Of decidedly more conventional design, but presenting an equally fine example of the railway coach-builder's art, is the new stock introduced by the L. & N.E. Company in its “Flying Scotsman” service. Two complete new trains have been turned out of the Doncaster Works, each weighing 503 tons, and giving accommodation for 60 first and 258 third-class passengers. The cars are built of teak, and are of the corridor pattern, with the exception of the buffet lounge and first and third-class restaurants. This buffet lounge provides another indication of the preference of the modern traveller for light refreshments rather than a three or four course meal, and of the recognition by the railways of this changing taste. The “Flying Scotsman” is probably the most famous train in the world, and one of the oldest established. Buffet car service on the “Flying Scotsman” means buffet car service on named trains everywhere, so great is the influence of this “daddy” among long-distance expresses throughout the whole world of railways.
A New Main-Line.
Here at Home, we are so well served by railways that new main-line construction is a rarity. One new stretch of line, however, has recently been opened by the Southern Company, linking up residential territory lying between Motspur Park and Tolworth, to the south of the metropolis. This new line, electrified throughout, is of particular interest, because of the many modern ideas embodied in its construction. Eight bridges, for example, carrying the railway over highways, have been built of steel girders completely encased in concrete, this largely with the idea of avoiding the cost of periodical painting. Station architecture is on modern lines. The stations are of ferroconcrete construction, and each has an extensive forecourt and liberal parking accommodation for cars. Very striking are the platform roofs at two of the stations—Malden Manor and Tolworth. The roofs are of novel design in reinforced concrete, giving an unobstructed platform free of columns, an having also the same advantages as the bridges previously referred to of involving no cost in periodical painting.
How the Railways Assist the Farmer.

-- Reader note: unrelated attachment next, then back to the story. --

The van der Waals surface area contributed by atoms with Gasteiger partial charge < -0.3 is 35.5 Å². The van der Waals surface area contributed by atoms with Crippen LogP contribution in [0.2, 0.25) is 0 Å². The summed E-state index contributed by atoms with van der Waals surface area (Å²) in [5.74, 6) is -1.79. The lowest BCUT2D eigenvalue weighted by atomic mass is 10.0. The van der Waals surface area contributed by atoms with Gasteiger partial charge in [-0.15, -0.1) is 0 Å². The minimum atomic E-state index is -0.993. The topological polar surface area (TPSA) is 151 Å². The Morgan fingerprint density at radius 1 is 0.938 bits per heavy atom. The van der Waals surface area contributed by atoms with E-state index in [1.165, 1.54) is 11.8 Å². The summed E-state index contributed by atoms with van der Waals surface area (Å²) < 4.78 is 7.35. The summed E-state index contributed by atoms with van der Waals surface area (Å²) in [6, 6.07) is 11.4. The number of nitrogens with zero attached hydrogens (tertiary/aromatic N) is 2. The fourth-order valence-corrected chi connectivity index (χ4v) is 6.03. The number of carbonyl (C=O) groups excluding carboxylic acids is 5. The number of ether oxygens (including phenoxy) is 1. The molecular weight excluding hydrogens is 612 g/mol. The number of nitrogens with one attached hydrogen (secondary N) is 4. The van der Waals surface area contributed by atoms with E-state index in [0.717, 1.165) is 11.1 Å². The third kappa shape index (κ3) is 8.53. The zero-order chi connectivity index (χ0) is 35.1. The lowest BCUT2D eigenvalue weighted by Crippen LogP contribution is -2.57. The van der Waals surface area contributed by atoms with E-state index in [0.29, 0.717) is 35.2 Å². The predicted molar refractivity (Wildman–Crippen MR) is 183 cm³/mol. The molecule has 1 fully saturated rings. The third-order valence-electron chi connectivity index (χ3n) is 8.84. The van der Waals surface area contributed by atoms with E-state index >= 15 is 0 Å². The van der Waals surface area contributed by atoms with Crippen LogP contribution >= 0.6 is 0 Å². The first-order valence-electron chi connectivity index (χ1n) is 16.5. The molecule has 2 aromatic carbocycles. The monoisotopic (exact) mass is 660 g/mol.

In the past few years railways all over the world have interested themselves more than ever in the provision of better and more varied services for the farmer, who is to-day decidedly “rail-conscious.” Here in Britain, extended services and facilities have, in effect, brought the railways to the farmhouse door. In particular, a great boon has been the extension of the railway country lorry service, now operating from 2,750 railheads, and giving farmers twenty miles or so from the railway a direct link with the big centres. Specially-fitted motor lorries, employed for the regular cartage of milk, is another development; while hay ladders and similar appliances are now included in the equipment of the railhead cartage depots. Special motor lorries and railway trucks are provided for the movement of cattle. In a single year, the Home railways convey 2 ¾ million cattle and calves, 1 ½ million pigs, and 6 ¼ million sheep and lambs. Low-loading rail and road vehicles are a feature, and the feeding and watering of animals in transit is carefully watched. For a few pence, farmers may insure their livestock against transit risks. Complete farm removals are undertaken by the score. This service not only provides for the actual transport of furniture, stock and equipment, but also includes the loading and unloading of the animals and implements, the packing and unpacking of furniture, and—by arrangement—the laying of floor coverings, the hanging of pictures and other incidental services. In addition to this, a one-third reduction in railway fares is granted to every member of the household to their new destination.